Labor leader Bill Shorten's former policy director, Anna-Maria Arabia, will join the prestigious Academy of Science as its new chief executive in October.
A former general manager of Canberra's science tourism landmark Questacon, Ms Arabia, a qualified neuroscientist and former chief executive of Science and Technology Australia, also has 10 years "in the laboratory" that helped make her a prime candidate for the role leading the nation's top science academy.
After spending the past three years overseeing policy development for the federal Opposition, Ms Arabia said she had seen how deeply undervalued science was in Australian politics and society, a key problem she aims to help turn around in the new position.
"We still have a long way to go to raise the profile of science in people's everyday lives, as well as the long-term challenges the world faces - from ageing population to climate change and food and water security, science should be at the centre of our thinking," she said.
"The stereotype of a scientist working alone in a laboratory wearing a white coat - there is nothing further from the truth, these days we have scientists in every field of endeavour, in the banking system for instance, there are mathematicians working on rates, engineers designing ATMs.
"I'd also include the social sciences as well - in addition to the role social science paly in understanding our world, our history, I think there is also going to be an increasing intersection between social and applied or theoretical sciences, particularly in communicating science."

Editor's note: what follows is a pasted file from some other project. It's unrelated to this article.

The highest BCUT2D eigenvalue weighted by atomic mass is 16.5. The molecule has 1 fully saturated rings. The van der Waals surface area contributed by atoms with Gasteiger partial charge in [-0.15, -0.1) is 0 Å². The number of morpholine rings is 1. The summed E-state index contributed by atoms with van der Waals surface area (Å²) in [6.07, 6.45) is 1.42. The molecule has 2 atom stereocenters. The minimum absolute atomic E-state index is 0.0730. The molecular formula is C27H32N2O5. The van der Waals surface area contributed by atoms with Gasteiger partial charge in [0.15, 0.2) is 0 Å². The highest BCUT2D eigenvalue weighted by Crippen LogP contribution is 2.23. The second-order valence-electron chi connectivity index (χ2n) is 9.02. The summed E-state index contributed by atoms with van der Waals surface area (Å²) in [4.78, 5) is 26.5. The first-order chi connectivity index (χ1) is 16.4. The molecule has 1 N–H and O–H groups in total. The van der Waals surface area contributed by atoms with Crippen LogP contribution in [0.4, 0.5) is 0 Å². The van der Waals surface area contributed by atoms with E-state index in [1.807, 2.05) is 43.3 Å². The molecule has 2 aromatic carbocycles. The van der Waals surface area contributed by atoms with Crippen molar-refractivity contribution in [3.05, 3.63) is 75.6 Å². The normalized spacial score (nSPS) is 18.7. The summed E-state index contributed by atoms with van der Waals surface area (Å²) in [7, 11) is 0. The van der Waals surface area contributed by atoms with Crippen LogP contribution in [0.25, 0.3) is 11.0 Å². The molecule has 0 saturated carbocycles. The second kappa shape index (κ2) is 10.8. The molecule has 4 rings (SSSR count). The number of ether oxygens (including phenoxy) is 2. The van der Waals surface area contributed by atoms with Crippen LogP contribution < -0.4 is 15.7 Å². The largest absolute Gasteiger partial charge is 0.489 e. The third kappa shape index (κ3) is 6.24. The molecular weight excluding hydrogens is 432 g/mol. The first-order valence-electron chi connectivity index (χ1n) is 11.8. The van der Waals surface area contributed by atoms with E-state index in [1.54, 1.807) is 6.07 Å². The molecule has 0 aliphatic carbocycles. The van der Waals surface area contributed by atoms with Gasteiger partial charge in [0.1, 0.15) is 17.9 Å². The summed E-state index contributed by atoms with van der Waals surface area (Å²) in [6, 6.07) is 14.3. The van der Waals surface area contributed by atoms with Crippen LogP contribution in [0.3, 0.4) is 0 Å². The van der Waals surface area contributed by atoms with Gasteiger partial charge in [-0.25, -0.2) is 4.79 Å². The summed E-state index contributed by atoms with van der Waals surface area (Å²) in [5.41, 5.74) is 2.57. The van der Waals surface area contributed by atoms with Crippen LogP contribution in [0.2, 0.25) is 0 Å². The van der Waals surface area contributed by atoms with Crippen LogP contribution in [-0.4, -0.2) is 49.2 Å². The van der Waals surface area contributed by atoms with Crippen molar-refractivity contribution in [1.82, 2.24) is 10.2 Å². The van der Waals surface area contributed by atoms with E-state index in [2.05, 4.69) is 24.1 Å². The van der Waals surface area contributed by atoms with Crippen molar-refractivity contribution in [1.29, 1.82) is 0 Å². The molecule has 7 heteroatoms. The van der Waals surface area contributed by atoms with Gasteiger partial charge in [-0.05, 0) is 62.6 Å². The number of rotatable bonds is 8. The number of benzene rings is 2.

Ms Arabia listed several priorities she hoped the Academy would work further on, including international engagement, helping increase the number of senior female scientists and the number of school students studying the sciences, to engaging better with industry.
But she said while engaging with industry was important to realise the applied benefits of science, commercialising science could not work without investment in "blue sky" research.
"You can't be successful at engaging science with industry and commercialising ideas at the cost of investing in public good science - that's where the ideas come from," she said.
Ms Arabia also said she remained concerned about a lack of "evidence-based policy" and policy formulation through budgets.
"Science simply does not work in line with the political cycle," she said.
"Where once scientists would be waiting on an election for a change, then a budget, now they're waiting with bated breath for a budget and the mid-year update to see if they will still have funding.
"The ideas we need and the decisions we need to make around science have to be long term."
While not a formal proposal, Ms Arabia also wanted to see science playing a more central role in policy decisions.
She said Australia could benefit from importing a United Kingdom idea - the Parliamentary Office of Science and Technology - which produces evidence-based updates for politicians on all new legislation - adding a new dimension to the traditional regulation analysis.
"It wouldn't matter exactly how it would operate, as long as it was independent, but it would mean that when (politicians) are making decisions they would have a clear statement of the scientific evidence surrounding an issue," she said.
"I understand not every decision would come down to science - there are political factors involved in all government decisions - but at least having that resource would mean they could consider the science behind a particular proposal before voting on it."